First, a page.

It’s your responsibility to define what “conversion” means for your business, measuring said conversions in Google Analytics or another marketing automation program such as HubSpot, and taking steps to boost your conversion rate.
5. Lead to Close Ratio
Lead to close ratio is another important metric that determines how effective your website and your online marketing ecosystem as a whole is to shepherd prospective customers through the buyer’s journey. It’s expressed as the total number of leads you generate divided by the number of sales.
6. Repeat Sales Ratio
Most businesses thrive on repeat sales. In fact, many service providers now focus on recurring sales models defined by weekly or monthly payments. If this describes your business, you’re no doubt focused on getting your repeat sales ratio as high as possible.Even if you follow a more traditional retail sales model that emphasizes individual, one-off transactions, repeat customers are critical to your profitability.
7. Cost per Lead
Your cost per lead is expressed as your total marketing outlay divided by the number of leads generated in a given period.
Lower costs per lead are generally better than higher costs per lead, but it’s okay to deviate from this rule during periods of heightened marketing investment.
8. Cost per Sale
Cost per sale is expressed as your total marketing outlay divided by the number of sales in a given period. It’s a great measure of the average cost of a single sale.
However, keep in mind that cost per sale measures discrete sales costs and thus isn’t equivalent to return on investment.
9. Average Customer Value
Customer value is a relatively complex measure of the total amount of value a given customer produces during their relationship with your company.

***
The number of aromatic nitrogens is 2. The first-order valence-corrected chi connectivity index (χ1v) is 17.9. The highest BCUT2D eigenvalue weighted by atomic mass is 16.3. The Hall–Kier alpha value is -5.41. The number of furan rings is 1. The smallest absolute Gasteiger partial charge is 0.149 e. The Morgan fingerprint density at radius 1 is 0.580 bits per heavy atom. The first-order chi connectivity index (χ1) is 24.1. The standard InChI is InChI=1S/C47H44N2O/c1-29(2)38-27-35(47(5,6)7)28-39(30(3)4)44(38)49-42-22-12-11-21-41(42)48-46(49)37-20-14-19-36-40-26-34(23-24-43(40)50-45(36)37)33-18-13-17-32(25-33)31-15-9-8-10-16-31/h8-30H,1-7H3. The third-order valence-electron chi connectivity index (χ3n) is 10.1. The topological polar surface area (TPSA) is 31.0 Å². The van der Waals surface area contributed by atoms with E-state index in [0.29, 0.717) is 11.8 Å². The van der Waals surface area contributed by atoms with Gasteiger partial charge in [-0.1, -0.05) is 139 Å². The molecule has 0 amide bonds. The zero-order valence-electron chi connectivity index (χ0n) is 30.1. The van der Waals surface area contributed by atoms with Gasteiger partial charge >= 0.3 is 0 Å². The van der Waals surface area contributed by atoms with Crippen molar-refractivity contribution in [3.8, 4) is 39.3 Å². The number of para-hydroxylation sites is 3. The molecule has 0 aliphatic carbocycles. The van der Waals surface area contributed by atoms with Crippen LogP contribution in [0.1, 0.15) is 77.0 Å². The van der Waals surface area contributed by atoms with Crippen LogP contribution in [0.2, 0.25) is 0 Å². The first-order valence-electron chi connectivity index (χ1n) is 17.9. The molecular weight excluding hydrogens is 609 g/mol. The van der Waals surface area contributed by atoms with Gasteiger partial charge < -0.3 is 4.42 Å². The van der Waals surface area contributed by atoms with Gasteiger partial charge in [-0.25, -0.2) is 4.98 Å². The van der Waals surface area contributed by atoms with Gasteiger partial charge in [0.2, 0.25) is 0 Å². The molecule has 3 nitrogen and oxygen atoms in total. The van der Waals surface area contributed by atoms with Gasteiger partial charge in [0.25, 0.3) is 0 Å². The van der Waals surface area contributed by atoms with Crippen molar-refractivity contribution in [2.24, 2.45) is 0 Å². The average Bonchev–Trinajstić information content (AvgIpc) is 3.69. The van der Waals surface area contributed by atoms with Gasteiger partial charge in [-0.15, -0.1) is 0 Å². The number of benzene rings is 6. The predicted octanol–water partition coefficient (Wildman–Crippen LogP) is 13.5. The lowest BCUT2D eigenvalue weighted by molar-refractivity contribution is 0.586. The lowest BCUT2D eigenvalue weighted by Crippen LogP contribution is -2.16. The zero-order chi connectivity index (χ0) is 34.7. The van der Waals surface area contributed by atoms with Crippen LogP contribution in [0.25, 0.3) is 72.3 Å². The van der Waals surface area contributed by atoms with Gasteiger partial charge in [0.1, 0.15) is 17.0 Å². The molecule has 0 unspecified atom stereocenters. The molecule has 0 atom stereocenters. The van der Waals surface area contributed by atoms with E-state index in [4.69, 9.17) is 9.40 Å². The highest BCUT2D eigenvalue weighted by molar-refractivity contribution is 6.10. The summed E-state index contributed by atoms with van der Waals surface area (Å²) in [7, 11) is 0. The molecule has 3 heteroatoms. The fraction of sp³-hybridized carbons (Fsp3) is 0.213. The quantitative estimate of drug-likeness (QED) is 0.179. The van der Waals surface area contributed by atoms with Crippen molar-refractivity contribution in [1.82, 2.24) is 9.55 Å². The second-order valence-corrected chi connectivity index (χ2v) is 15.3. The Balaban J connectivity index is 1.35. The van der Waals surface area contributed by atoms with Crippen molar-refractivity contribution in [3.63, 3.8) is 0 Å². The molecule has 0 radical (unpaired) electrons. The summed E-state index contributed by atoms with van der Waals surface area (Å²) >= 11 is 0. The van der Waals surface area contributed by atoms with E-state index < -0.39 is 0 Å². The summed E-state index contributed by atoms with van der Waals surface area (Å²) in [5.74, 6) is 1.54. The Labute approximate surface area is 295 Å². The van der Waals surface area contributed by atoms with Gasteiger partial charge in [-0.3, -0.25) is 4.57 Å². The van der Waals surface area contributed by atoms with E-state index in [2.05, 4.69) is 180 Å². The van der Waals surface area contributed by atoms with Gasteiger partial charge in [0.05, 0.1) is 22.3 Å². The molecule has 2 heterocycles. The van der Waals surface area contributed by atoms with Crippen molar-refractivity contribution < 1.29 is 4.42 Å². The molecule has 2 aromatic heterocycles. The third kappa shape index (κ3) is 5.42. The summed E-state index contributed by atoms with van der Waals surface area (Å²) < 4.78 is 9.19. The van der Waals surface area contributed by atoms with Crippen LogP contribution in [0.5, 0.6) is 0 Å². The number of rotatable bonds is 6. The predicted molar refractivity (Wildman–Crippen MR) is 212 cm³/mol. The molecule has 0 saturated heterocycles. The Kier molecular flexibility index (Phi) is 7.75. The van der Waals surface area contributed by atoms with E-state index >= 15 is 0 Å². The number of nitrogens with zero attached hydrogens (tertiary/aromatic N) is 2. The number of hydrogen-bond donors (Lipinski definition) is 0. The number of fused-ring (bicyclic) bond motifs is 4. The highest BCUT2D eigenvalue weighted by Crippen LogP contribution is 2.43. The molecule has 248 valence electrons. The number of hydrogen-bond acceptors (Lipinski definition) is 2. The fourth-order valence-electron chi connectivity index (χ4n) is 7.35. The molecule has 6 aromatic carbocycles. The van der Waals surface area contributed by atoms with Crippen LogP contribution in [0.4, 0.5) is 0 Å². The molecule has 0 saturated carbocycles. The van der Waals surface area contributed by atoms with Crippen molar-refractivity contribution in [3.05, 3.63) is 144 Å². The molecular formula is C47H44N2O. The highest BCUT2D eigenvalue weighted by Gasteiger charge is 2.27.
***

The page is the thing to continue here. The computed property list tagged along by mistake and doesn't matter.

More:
By extension, average customer value is the measure of the average customer’s value contribution. This metric is determined by a number of different factors, including transaction size, transaction frequency and the average duration of customer relationships.
10. Return on Investment
In many ways, your return on investment is the “ultimate” measure of your marketing plan’s effectiveness. It’s a measure of your total marketing investment relative to your total revenue.
Virtually every tweak, adjustment and new initiative you launch with respect to your online marketing strategy should have one overarching goal in mind, which is to boost your return on investment.
Therein lies the key to profitability and growth.
Learn How to Improve Online Marketing from the Experts
These 10 online marketing metrics aren’t the only digital marketing measurements that you need to keep in mind as you plan and deploy your digital outreach strategy. They’re critical to a comprehensive marketing plan.
If you can effectively track and measure your traffic sources, bounce rate, time on site, total conversions, lead to close ratio, repeat sales ratio, cost per lead, cost per sale, average customer value and total return on investment, you’ll find yourself well ahead of the curve.